J. Mark White Guest Stars on “Let’s Talk Live!”

 

D.C. Garden Design & GardenWise, Inc.   

WJLA’s NEWSCHANNEL8 featured J. Mark White of GardenWise, Inc. as a lead guest on their signature program, Let’s Talk Live, to discuss Washington, D.C., Garden Design, and great tips for getting gardens ready for different seasons.  Mark gave easy to follow tips on how to make the most of your outside spaces with program hosts Doug McKelway and Natasha Barrett.  Mark also shared some “behind the scene” secrets with Natasha from his episodes of HGTV’s “Curb Appeal” that were filmed on location in Washington DC.

J. Mark White Discussing Garden Design on WJLA NewsChannel8's "Let's Talk Live!"

See J. Mark White in Chesapeake Home

 

Crafting A Classic

BY MARY E. MEDLAND • PHOTOGRAPHY BY JESSICA MARCOTTE

chesapeake homeLANDSCAPE ARCHITECT J. Mark White, President of GardenWise, Inc., had enjoyed a long and congenial history of creating gardens for the homes that architect Rob Morris designed and built. So when the opportunity arose for Morris, of the Arlington,Virginia-based Morris-Day Designers and Builders, to design and build a home for White, he jumped at the chance.

Morris had purchased a large piece of land in the Cherrydale neighborhood, which he planned to subdivide into four or five homes. He developed prototypes for these future homes that were loosely based on the turn-of-the-century architecture already there—“We’re known for doing a lot of work in old neighborhoods,” he says.“This was not an affluent area when it was originally developed but one that was full of hardworking, middle-income people. Then post World War II, it was augmented with colonials. This place was very quiet until the 1990s, when gentrification began.”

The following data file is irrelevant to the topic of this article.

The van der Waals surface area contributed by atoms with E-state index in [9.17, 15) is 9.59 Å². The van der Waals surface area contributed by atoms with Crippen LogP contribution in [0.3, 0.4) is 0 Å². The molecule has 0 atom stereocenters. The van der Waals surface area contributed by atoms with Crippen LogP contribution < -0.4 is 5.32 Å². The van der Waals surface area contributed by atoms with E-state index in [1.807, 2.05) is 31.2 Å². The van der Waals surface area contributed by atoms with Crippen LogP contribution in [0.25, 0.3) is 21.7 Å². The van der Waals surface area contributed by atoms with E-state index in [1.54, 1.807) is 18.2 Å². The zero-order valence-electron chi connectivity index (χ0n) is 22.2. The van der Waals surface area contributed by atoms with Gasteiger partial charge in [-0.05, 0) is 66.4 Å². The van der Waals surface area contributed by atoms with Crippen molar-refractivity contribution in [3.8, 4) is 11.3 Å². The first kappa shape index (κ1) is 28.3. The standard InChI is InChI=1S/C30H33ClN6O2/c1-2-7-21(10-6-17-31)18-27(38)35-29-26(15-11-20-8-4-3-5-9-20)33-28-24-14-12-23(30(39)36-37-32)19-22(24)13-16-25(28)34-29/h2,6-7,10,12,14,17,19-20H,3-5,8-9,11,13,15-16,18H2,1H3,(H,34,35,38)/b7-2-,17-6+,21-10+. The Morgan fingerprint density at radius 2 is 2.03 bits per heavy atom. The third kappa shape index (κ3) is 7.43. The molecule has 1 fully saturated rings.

After working together on some modifications to the layout of one of Morris’s home plans, the two agreed upon a Greek Revival-style structure that mirrors homes throughout the South. Although the house boasts 3,000 square feet on two above-grade levels, it doesn’t appear overwhelming.  “When we are designing new houses in older neighborhoods, we try to take care that the new ones are visually compatible with the existing homes. We also were careful that the house looked smaller when viewed from the street…we really do try to reinforce the earlier generations of homes,” says Morris. “We hid a lot of the additional space by using dormers and attic rooms, as well as front porches and bay windows that are more finely scaled.”

It worked perfectly for White, who notes that his sense of style is strongly based in tradition but with a dose of modern vitality. “One of the great things about working with Morris-Day is that their homes are very well crafted and true to a historical foundation at the same time,” says White. “I really appreciate their craftsmanship.”

Some of those well-crafted details include windows with individual glass panes, thick columns, and substantial exterior trim. By incorporating these details, the focus really is not on the size of the house as much as on the exterior architectural elements and White’s landscaping.

On the first floor are the living, dining, family, breakfast, and powder rooms, as well as the kitchen. Part of a butler’s pantry provided space for a bathroom that White’s clients can use when visiting. (White’s office is a sort of carriage house that is separate from the main house but still on the property. It is a light, airy place that opens onto the patio and fountain.)

The family room boasts details such as built-in bookcases and paneled walls. “Everything really flows from room to room, and the openings between rooms include very big arches,” says White, who adds that he requested built-in shelving to display his collection of white pottery that dates to the 1930s. “Then there are natural stone mosaic tiles around the fireplace.”

“But my favorite place is the breakfast room, which has plenty of windows and gets a lot of light. It is the room most closely connected to the garden, and it overlooks the water feature through the room’s French doors.”

The second floor has a master bedroom and bathroom, two bedrooms with access to a hall bathroom, and a guest suite that consists of a bedroom and full bath. Above this is an attic, which is strictly used for storage.

White and Morris collaborated on the interior design as well. “We worked with pieces Mark had, pieces we selected together, and things he chose,” says Morris. “Anything that is attached to the house—such as the Farrow & Ball wallpaper, the interior tiles, flooring, and paint colors—we were involved with.”

When it came to the landscaping, White notes that he has been strongly influenced by English gardens for their use of color and the Italian Renaissance for its formal vistas and structural stonework, which he believes, “probably typifies how Americans are influenced by different cultures.”